is an adventure game where you play Sir Graham, a brave knight who is sent on a quest to retrieve three treasures that were stolen by deception and stealth: a shield that protects its bearer from invaders, a mirror that foretells the future, and a treasure chest that is forever filled with gold. If Graham takes these treasures back to the royal castle, then the ailing King Edward the Benevolent will hand over the crown. During his travels, Graham will meet characters that will either help or hinder him.
You move Graham around with arrow keys, and perform actions by typing commands into the game, usually a verb/noun sequence. Some of the puzzles in the game rely on fairy tales, and a good knowledge of them is needed to complete them.
- "KQ1" -- Common abbreviation
- "King's Quest: Quest for the Crown" -- 1987 re-release title
- "King's Quest I: Quest for the Crown" -- 1990 re-release+KIXX XL title
- "King's Quest 1" -- Informal title
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The developers used encryption to hide code from prying eyes. The encryption key was "Avis Durgan." However, according to PC Gamer (July 2000), nobody can remember why this key was chosen, or who "Avis Durgen is -- not even Ken Williams!
.. but Al Lowe does remember:
Avis was Jeff Stephenson's wife's maiden name. I guess he was in love!
Originally developed by Sierra On Line and produced by IBM as a show piece for the IBM PCjr. The game was later produced by Sierra and was the foundation of the best-selling King's Quest
Sir Graham was so named because of designer Roberta Williams'
fondness for graham crackers.
IBM Front Cover
Check out the IBM box's front cover--it has a completely wrong description and picture of King's Quest; this is because the box ad copy was written before the game was completed.
From 1995 through 1996 Boulevard Books published a trilogy of novels inspired by the King's Quest
game setting of Daventry and featuring members of its royal family as the main protagonists:
- The Floating Castle (1995), by Craig Mills, dealing with adventures Prince Alexander experiences between the events of King's Quests V and VI;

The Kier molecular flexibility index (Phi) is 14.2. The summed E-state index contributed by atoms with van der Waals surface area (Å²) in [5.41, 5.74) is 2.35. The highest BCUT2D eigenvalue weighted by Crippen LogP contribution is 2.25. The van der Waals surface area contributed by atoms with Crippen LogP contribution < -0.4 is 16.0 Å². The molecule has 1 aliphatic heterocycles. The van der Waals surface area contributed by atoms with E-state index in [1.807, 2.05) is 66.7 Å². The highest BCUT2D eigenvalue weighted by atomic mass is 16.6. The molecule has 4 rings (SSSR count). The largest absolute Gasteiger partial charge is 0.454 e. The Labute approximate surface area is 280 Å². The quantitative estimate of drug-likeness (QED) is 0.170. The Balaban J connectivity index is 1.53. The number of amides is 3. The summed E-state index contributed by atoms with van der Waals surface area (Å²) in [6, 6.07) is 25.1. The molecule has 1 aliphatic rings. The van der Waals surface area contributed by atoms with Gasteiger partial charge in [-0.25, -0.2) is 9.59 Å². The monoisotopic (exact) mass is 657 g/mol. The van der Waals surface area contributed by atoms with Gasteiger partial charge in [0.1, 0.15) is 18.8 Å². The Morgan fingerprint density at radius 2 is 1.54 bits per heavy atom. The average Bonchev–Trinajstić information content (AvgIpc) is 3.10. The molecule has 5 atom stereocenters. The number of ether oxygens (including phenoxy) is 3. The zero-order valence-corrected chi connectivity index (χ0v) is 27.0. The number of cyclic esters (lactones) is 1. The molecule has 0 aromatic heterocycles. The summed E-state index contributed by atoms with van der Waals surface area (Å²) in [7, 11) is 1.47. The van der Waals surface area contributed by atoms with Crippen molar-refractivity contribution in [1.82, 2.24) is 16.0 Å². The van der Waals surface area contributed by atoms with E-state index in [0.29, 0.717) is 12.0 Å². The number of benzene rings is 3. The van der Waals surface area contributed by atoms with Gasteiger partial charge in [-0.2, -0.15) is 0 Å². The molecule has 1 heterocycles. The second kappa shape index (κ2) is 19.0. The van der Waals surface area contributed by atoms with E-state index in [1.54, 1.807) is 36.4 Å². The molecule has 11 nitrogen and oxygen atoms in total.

- The Kingdom of Sorrow (1996), by Kenyon Morr, filling in some blanks regarding King Graham's activities between King's Quests II and III; and
- See No Weevil (1996), also by Kenyon Morr, taking place seven years after the Kingdom of Sorrow and giving Graham's daughter, Princess Rosella, a chance to rule as regent during a crisis.
The flag of Daventry, as seen in the throne room, is in fact the flag of Sierra Leone. This is actually a pun referring to the development company, Sierra On-Line.
References to the Game
The website Homestarrunner.com created a game named Peasent's Quest
quite similar to King's Quest
. It has EGA graphics, text based typing, and the main character Rather Dashing is designed a little like Sir Graham.
A complete version of King's Quest
is available on Classic Games Collection CD featured with the July 2000 issue of PC Gamer Magazine.
One puzzle, naming the gnome's real name must have been deemed too hard (or obscure) in the original version of King's Quest. I believe the clue was "Think back-wards" or something along those lines. The answer? The player had to write out the alphabet as follows:
And substitute the letters from "Rumplestiltskin" with the letter below on the line. Of course most people entered "Rumplestiltskin" spelled back-wards (logical) and this didn't work. In the SCI (1987) re-release of the game the puzzle was made simpler with "Rumplestiltskin" back-wards being the correct answer.
was the first Sierra game to use the AGI game engine
, which was used in Sierra's later games throughout the '80's. The way the engine was setup made it easy to port a game written with AGI to other computer platforms.
Information also contributed by
Bhatara Dewa Indra I,
Ye Olde Infocomme Shoppe
- GameStar (Germany)
- Issue 01/2007 - One of the "Ten Most Influential PC-Games". It managed to link texts and graphics and caused the rise of Graphic Adventures.